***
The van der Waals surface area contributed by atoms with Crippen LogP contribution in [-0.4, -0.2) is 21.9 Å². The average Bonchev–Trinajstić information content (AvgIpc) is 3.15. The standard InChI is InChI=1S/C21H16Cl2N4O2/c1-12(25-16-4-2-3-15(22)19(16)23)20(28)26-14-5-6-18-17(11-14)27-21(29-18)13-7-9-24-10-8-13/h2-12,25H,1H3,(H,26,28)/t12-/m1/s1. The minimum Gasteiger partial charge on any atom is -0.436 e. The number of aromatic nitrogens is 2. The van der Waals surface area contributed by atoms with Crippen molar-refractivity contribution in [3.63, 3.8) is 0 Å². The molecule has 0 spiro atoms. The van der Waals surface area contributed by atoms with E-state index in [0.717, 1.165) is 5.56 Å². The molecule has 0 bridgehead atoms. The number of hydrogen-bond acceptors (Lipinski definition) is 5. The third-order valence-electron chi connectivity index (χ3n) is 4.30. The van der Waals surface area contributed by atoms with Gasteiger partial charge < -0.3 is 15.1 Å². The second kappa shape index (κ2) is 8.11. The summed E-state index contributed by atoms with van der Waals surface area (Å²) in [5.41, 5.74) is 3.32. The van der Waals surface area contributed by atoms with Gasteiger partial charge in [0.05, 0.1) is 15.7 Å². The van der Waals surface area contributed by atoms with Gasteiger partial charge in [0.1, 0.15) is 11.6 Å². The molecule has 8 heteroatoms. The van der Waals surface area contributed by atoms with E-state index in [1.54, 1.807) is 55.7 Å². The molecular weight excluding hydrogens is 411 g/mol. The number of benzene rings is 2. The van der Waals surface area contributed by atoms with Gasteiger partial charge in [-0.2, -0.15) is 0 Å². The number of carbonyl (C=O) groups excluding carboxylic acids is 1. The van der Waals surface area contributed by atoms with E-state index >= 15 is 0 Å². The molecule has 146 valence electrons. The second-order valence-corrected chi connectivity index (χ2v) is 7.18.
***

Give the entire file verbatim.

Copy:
The van der Waals surface area contributed by atoms with Crippen LogP contribution in [-0.4, -0.2) is 21.9 Å². The average Bonchev–Trinajstić information content (AvgIpc) is 3.15. The standard InChI is InChI=1S/C21H16Cl2N4O2/c1-12(25-16-4-2-3-15(22)19(16)23)20(28)26-14-5-6-18-17(11-14)27-21(29-18)13-7-9-24-10-8-13/h2-12,25H,1H3,(H,26,28)/t12-/m1/s1. The minimum Gasteiger partial charge on any atom is -0.436 e. The number of aromatic nitrogens is 2. The van der Waals surface area contributed by atoms with Crippen molar-refractivity contribution in [3.63, 3.8) is 0 Å². The molecule has 0 spiro atoms. The van der Waals surface area contributed by atoms with E-state index in [0.717, 1.165) is 5.56 Å². The molecule has 0 bridgehead atoms. The number of hydrogen-bond acceptors (Lipinski definition) is 5. The third-order valence-electron chi connectivity index (χ3n) is 4.30. The van der Waals surface area contributed by atoms with Gasteiger partial charge < -0.3 is 15.1 Å². The second kappa shape index (κ2) is 8.11. The summed E-state index contributed by atoms with van der Waals surface area (Å²) in [5.41, 5.74) is 3.32. The van der Waals surface area contributed by atoms with Gasteiger partial charge in [0.05, 0.1) is 15.7 Å². The van der Waals surface area contributed by atoms with Gasteiger partial charge in [0.1, 0.15) is 11.6 Å². The molecule has 8 heteroatoms. The van der Waals surface area contributed by atoms with E-state index in [1.54, 1.807) is 55.7 Å². The molecular weight excluding hydrogens is 411 g/mol. The number of benzene rings is 2. The van der Waals surface area contributed by atoms with Gasteiger partial charge in [-0.2, -0.15) is 0 Å². The number of carbonyl (C=O) groups excluding carboxylic acids is 1. The van der Waals surface area contributed by atoms with E-state index >= 15 is 0 Å². The molecule has 146 valence electrons. The second-order valence-corrected chi connectivity index (χ2v) is 7.18.